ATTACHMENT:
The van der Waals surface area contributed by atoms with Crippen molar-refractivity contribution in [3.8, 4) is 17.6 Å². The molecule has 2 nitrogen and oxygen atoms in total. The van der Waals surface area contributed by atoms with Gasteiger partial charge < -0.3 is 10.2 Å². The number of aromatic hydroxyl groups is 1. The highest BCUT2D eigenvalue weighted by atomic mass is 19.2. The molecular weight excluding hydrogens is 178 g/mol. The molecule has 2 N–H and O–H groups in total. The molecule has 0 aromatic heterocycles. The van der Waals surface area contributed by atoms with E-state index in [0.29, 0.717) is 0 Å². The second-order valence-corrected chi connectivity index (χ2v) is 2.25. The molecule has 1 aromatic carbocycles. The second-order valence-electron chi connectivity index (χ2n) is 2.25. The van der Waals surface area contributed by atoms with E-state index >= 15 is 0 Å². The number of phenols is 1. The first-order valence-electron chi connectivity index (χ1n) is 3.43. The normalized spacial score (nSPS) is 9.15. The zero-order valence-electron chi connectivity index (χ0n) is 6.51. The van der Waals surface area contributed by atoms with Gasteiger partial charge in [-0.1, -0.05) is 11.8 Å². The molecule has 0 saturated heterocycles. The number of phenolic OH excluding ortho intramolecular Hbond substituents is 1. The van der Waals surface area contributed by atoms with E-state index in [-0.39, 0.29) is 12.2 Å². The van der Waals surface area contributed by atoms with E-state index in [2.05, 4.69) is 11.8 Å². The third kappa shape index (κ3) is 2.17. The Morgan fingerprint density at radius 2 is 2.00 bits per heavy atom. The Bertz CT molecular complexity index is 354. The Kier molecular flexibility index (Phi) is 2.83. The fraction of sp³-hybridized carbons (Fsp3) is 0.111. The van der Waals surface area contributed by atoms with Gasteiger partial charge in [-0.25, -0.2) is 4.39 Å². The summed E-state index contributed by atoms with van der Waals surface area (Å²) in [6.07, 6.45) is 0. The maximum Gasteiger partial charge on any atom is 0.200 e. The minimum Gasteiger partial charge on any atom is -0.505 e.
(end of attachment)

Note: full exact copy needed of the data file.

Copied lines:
The van der Waals surface area contributed by atoms with Crippen molar-refractivity contribution in [3.8, 4) is 17.6 Å². The molecule has 2 nitrogen and oxygen atoms in total. The van der Waals surface area contributed by atoms with Gasteiger partial charge < -0.3 is 10.2 Å². The number of aromatic hydroxyl groups is 1. The highest BCUT2D eigenvalue weighted by atomic mass is 19.2. The molecular weight excluding hydrogens is 178 g/mol. The molecule has 2 N–H and O–H groups in total. The molecule has 0 aromatic heterocycles. The van der Waals surface area contributed by atoms with E-state index in [0.29, 0.717) is 0 Å². The second-order valence-corrected chi connectivity index (χ2v) is 2.25. The molecule has 1 aromatic carbocycles. The second-order valence-electron chi connectivity index (χ2n) is 2.25. The van der Waals surface area contributed by atoms with E-state index >= 15 is 0 Å². The number of phenols is 1. The first-order valence-electron chi connectivity index (χ1n) is 3.43. The normalized spacial score (nSPS) is 9.15. The zero-order valence-electron chi connectivity index (χ0n) is 6.51. The van der Waals surface area contributed by atoms with Gasteiger partial charge in [-0.1, -0.05) is 11.8 Å². The molecule has 0 saturated heterocycles. The number of phenolic OH excluding ortho intramolecular Hbond substituents is 1. The van der Waals surface area contributed by atoms with E-state index in [-0.39, 0.29) is 12.2 Å². The van der Waals surface area contributed by atoms with E-state index in [2.05, 4.69) is 11.8 Å². The third kappa shape index (κ3) is 2.17. The Morgan fingerprint density at radius 2 is 2.00 bits per heavy atom. The Bertz CT molecular complexity index is 354. The Kier molecular flexibility index (Phi) is 2.83. The fraction of sp³-hybridized carbons (Fsp3) is 0.111. The van der Waals surface area contributed by atoms with Gasteiger partial charge in [-0.25, -0.2) is 4.39 Å². The summed E-state index contributed by atoms with van der Waals surface area (Å²) in [6.07, 6.45) is 0. The maximum Gasteiger partial charge on any atom is 0.200 e. The minimum Gasteiger partial charge on any atom is -0.505 e.